‘FOLLOWING the recent development of the Spectrum +3 computer US Gold are continuing their reputation as market leading by fully supporting the machine with an impressive release schedule,’ blah, blah, blah.
It’s the usual overenthusiasm of press announcements; but it landed on my desk (literally — thanks Richard) on the day this CRASH went to the printers (literally), and it’s further evidence that the +3 is gaining more and more credibility, supported by more and more releases.
When the +3 was announced this summer, retailers and software houses alike played the game of wait-and-see: wait and see if it sells before you produce games for it, wait and see if the high £249 price comes down before you put it on the high-street shelves.
Now the price has dropped to £199 — Amstrad boss Alan Sugar admits he’d planned it all along — where it’s not competing against the Atari ST and Amiga (not to mention the cost of living). And the software houses are producing games for the +3: there’s even Martech’s insipidly-titled Four Top Games compilation, which effectively offers the new 2000AD license Sláine at £3.75, rather less than its advertised cassete price of £8.99.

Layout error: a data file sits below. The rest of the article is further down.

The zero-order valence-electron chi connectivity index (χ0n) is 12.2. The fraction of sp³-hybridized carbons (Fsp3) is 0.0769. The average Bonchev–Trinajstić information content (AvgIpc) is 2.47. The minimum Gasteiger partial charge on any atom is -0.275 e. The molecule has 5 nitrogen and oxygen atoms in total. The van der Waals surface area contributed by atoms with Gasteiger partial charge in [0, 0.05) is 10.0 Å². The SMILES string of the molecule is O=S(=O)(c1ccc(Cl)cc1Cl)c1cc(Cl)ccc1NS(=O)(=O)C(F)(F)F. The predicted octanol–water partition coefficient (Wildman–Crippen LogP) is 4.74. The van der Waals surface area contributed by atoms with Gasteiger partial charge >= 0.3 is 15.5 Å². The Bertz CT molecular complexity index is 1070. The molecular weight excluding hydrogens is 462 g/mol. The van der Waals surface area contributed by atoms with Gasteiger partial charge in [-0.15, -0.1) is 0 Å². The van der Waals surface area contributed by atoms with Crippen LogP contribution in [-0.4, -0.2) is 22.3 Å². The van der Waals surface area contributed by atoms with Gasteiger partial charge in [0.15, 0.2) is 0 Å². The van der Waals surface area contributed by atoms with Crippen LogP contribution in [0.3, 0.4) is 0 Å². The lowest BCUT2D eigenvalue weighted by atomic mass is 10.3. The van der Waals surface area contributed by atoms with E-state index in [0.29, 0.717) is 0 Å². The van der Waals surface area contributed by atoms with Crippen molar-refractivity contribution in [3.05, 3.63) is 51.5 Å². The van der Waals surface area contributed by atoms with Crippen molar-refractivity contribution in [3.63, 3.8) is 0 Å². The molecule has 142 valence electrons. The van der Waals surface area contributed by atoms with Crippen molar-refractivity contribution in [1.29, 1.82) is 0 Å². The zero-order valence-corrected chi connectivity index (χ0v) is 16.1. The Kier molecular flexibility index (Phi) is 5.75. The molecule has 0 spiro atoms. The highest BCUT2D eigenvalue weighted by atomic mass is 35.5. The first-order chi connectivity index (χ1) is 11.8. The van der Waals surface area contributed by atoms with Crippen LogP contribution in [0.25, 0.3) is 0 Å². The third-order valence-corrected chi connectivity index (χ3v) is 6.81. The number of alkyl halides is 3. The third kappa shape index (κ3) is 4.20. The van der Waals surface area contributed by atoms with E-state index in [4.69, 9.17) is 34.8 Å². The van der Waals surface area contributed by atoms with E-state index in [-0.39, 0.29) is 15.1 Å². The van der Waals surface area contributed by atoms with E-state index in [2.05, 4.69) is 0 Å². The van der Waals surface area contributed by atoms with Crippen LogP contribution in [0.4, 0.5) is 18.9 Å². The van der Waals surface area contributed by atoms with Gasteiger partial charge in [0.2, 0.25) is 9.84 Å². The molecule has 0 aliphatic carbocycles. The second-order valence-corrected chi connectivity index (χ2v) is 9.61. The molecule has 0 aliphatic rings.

There’s significant support from utilities and hardware manufacturers, too; in this month’s PCW Show report Simon N Goodwin writes of +3 compilers and assemblers, and Romantic Robot’s Multiface 3 adds a new dimension to the new machine — with it you can put cassette software onto disk.
In August, CRASH wrote ‘the +3 is given only an outside chance’. But is the new Spectrum coming in from the cold this winter?
There’s constant grumbling from stick-in-the-mud readers about the changing CRASH staff, so presumably no gnus is good news; and to satisfy the CRASH old-timers here’s a returning writer from the magazine’s early days, Bym Welthy. Bym, another ultracool Ludlow College type, first contributed comments to CRASH in Issue Three and reappeared on the doorstep as Issue 46 began.